Of course, it's just a small part of the society who is doing circus. But for example, in Afghanistan, it gives children from IDPs (Internally Displaced People) the chance to visit a normal school. They pick them up from the camps and bring them to normal school and after that, to the circus. They train, get lunch and then they go home. It helps them to structure their lives because in these huge refugee camps it’s pretty hard to concentrate. Many families live with many people under one roof or even in one room. It's hard to concentrate in those circumstances.
In Iran, it’s a traditional family circus. Khalil Oghab, the founder, called the ‘Hercules of Persia’, worked on bazaars and circuses around Iran. Later, he went to Italy and England and in 1993, he packed more than thirty trucks full of animals and artists to open up a circus in Iran, right after the revolution and the war. Since then, many international and national artists from different ethnicities have worked together. Except for women, because in Iran, it’s a law that women aren't allowed to perform in front of an audience.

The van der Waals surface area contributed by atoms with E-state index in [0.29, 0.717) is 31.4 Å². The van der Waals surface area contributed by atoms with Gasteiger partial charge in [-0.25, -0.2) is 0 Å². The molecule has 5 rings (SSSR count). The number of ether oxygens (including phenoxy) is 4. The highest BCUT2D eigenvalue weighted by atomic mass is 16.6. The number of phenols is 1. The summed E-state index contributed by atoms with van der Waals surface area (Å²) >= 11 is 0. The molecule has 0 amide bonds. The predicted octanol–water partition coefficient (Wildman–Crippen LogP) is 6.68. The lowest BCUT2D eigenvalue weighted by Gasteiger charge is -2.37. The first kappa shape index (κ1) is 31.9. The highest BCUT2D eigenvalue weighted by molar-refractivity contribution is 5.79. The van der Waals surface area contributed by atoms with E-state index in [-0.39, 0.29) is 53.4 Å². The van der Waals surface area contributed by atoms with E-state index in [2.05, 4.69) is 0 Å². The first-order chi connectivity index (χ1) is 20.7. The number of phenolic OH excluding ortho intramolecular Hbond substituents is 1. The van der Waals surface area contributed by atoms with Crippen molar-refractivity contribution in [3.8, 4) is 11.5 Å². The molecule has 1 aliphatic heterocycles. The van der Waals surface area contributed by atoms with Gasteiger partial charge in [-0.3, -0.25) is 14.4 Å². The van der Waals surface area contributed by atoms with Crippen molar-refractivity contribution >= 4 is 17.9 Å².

The wife of one of the artists trained anyways every night on the rope to go to a Turkish circus with her husband someday in the future. Now, they have shows in the morning and shows in the evening. The ones in the morning are for schoolchildren, which is amazing. The girls and boys are, of course, separated. The boys are sitting quiet and shy on their chairs, but the girls are dancing and screaming. And nobody forbids them, which is amazing.